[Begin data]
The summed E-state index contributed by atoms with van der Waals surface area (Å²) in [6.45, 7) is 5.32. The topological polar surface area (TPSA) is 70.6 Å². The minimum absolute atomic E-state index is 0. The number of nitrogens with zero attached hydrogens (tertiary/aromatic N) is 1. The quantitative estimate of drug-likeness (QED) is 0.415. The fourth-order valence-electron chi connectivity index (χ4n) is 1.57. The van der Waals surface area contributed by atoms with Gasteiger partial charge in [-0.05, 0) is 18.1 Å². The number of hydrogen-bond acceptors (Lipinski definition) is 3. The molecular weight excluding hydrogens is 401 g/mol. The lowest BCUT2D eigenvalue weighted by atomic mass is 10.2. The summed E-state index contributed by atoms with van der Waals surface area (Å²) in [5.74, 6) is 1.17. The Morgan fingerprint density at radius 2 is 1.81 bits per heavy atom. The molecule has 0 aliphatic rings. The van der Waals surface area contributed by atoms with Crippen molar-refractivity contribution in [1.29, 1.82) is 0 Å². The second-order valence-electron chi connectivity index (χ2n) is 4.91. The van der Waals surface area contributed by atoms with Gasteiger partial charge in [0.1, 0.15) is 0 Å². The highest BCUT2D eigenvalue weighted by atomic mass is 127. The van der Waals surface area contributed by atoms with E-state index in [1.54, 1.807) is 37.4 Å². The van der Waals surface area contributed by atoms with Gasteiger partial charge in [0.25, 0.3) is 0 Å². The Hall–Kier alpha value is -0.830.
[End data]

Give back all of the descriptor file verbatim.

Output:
The summed E-state index contributed by atoms with van der Waals surface area (Å²) in [6.45, 7) is 5.32. The topological polar surface area (TPSA) is 70.6 Å². The minimum absolute atomic E-state index is 0. The number of nitrogens with zero attached hydrogens (tertiary/aromatic N) is 1. The quantitative estimate of drug-likeness (QED) is 0.415. The fourth-order valence-electron chi connectivity index (χ4n) is 1.57. The van der Waals surface area contributed by atoms with Gasteiger partial charge in [-0.05, 0) is 18.1 Å². The number of hydrogen-bond acceptors (Lipinski definition) is 3. The molecular weight excluding hydrogens is 401 g/mol. The lowest BCUT2D eigenvalue weighted by atomic mass is 10.2. The summed E-state index contributed by atoms with van der Waals surface area (Å²) in [5.74, 6) is 1.17. The Morgan fingerprint density at radius 2 is 1.81 bits per heavy atom. The molecule has 0 aliphatic rings. The van der Waals surface area contributed by atoms with Crippen molar-refractivity contribution in [1.29, 1.82) is 0 Å². The second-order valence-electron chi connectivity index (χ2n) is 4.91. The van der Waals surface area contributed by atoms with Gasteiger partial charge in [0.1, 0.15) is 0 Å². The highest BCUT2D eigenvalue weighted by atomic mass is 127. The van der Waals surface area contributed by atoms with E-state index in [1.54, 1.807) is 37.4 Å². The van der Waals surface area contributed by atoms with Gasteiger partial charge in [0.25, 0.3) is 0 Å². The Hall–Kier alpha value is -0.830.